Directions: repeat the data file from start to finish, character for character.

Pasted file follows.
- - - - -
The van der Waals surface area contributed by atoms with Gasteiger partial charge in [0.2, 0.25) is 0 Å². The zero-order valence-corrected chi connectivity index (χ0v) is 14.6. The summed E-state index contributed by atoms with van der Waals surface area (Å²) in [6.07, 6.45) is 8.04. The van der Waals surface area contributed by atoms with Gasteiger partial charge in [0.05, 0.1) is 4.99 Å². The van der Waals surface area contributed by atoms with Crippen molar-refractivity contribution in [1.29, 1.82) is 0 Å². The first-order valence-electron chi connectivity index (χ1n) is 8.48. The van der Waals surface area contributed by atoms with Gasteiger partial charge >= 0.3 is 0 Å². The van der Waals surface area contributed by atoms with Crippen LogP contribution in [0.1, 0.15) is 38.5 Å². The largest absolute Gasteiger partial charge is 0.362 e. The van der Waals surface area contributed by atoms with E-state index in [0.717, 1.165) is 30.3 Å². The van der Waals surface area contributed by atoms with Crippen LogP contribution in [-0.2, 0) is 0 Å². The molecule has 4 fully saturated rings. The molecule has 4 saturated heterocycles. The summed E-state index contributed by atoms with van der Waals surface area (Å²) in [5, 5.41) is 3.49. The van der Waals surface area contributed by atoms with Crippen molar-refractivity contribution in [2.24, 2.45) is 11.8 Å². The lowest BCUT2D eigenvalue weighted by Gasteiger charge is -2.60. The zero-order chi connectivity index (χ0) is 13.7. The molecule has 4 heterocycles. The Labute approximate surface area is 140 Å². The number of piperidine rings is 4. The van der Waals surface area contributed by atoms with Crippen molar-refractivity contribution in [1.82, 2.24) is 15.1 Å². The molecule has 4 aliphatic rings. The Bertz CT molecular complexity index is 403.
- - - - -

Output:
The van der Waals surface area contributed by atoms with Gasteiger partial charge in [0.2, 0.25) is 0 Å². The zero-order valence-corrected chi connectivity index (χ0v) is 14.6. The summed E-state index contributed by atoms with van der Waals surface area (Å²) in [6.07, 6.45) is 8.04. The van der Waals surface area contributed by atoms with Gasteiger partial charge in [0.05, 0.1) is 4.99 Å². The van der Waals surface area contributed by atoms with Crippen molar-refractivity contribution in [1.29, 1.82) is 0 Å². The first-order valence-electron chi connectivity index (χ1n) is 8.48. The van der Waals surface area contributed by atoms with Gasteiger partial charge >= 0.3 is 0 Å². The van der Waals surface area contributed by atoms with Crippen LogP contribution in [0.1, 0.15) is 38.5 Å². The largest absolute Gasteiger partial charge is 0.362 e. The van der Waals surface area contributed by atoms with E-state index in [0.717, 1.165) is 30.3 Å². The van der Waals surface area contributed by atoms with Crippen LogP contribution in [-0.2, 0) is 0 Å². The molecule has 4 fully saturated rings. The molecule has 4 saturated heterocycles. The summed E-state index contributed by atoms with van der Waals surface area (Å²) in [5, 5.41) is 3.49. The van der Waals surface area contributed by atoms with Crippen molar-refractivity contribution in [2.24, 2.45) is 11.8 Å². The lowest BCUT2D eigenvalue weighted by Gasteiger charge is -2.60. The zero-order chi connectivity index (χ0) is 13.7. The molecule has 4 heterocycles. The Labute approximate surface area is 140 Å². The number of piperidine rings is 4. The van der Waals surface area contributed by atoms with Crippen molar-refractivity contribution in [1.82, 2.24) is 15.1 Å². The molecule has 4 aliphatic rings. The Bertz CT molecular complexity index is 403.